Novel acetylcholinesterase (AChE) inhibitors for the symptomatic treatment of Alzheimer's disease.
Amyloid beta accumulation is one of the primary known causes of Alzheimer's disease (AD) pathogenesis. Acetylcholinesterase augments the neurotoxic effect of Amyloid beta by accelerating the formation of beta amyloid deposits in the brain. It is known that 1) acetylcholine (ACh) deficiency is associated with Alzheimer's disease (AD); and 2) inhibiting acetylcholinesterases (AChEs) can beneficially increase ACh levels in the brain. Therefore, AChE inhibition (AChEI) has become one of the primary goals in AD drug development and one of the major therapeutic approaches to the treatment of AD. AChE inhibitors (AChEIs) promote memory function and delay cognitive decline. Dr. Yan's discovery is a family of highly selective AChEIs that preserve all the desirable features of AChEIs on the market today with additional design features achieved by binding to two distinct sites on the AChE enzyme.
Using the 3D structure of AChE from native Torpedo californic (TcAchE), docking simulations were performed to gain insight into the recognition between the AChE and the ligands. These experiments indicated that recognition occurs in a deep, narrow groove approximately 20 degrees Celsius long on the surface of TcAchE. In TcAchE, this groove contains both the catalytic active site (CAS) and the peripheral anionic site (PAS). Reversible inhibitors bind to either the CAS or the PAS. Dimeric (dual) inhibitors, including Dr. Yan's class of novel compounds, bind simultaneously to both of the sites thereby enhancing the desired therapeutic outcomes in AD treatment. Docking, 2D QSAR and pharmacophore studies indicated that at least six compounds should be reasonable inhibitors of AChE. Three of these six compounds had attractive values, indicating they are excellent candidates for AChE inhibition. Dr. Yan plans to use these three candidates as a starting point for developing even more potent analogues for the treatment of AD.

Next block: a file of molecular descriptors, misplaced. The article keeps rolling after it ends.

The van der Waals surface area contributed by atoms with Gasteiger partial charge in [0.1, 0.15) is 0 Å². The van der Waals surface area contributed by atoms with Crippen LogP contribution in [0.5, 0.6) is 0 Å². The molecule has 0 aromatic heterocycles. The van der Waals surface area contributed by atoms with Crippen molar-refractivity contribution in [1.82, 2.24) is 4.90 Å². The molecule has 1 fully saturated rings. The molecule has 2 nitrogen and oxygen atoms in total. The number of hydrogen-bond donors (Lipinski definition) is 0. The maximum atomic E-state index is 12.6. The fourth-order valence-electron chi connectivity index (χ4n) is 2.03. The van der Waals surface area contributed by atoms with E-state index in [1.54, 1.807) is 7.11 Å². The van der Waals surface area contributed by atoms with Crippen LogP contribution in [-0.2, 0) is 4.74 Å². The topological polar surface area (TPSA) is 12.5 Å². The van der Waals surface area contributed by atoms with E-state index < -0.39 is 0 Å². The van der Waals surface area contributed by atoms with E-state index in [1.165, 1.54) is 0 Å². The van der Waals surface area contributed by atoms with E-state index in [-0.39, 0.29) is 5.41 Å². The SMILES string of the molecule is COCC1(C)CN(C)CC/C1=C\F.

AChE has been shown to play a key role in 1) the acceleration of Amyloid beta-peptide deposition, and 2) promoting the formation of amyloid beta plaques.
Preclinical studies suggest that these AChEIs are safe and effective in the treatment of AD with enhanced bioavailability - including ability to cross the blood-brain barrier - over those on the market today. However, they also attenuate neuronal cell death from neuronal cytotoxicity and, therefore, provide not just a new AD treatment paradigm, but hope for actual symptom improvement.
Other diseases whose pathogenesis involves amyloid accumulation.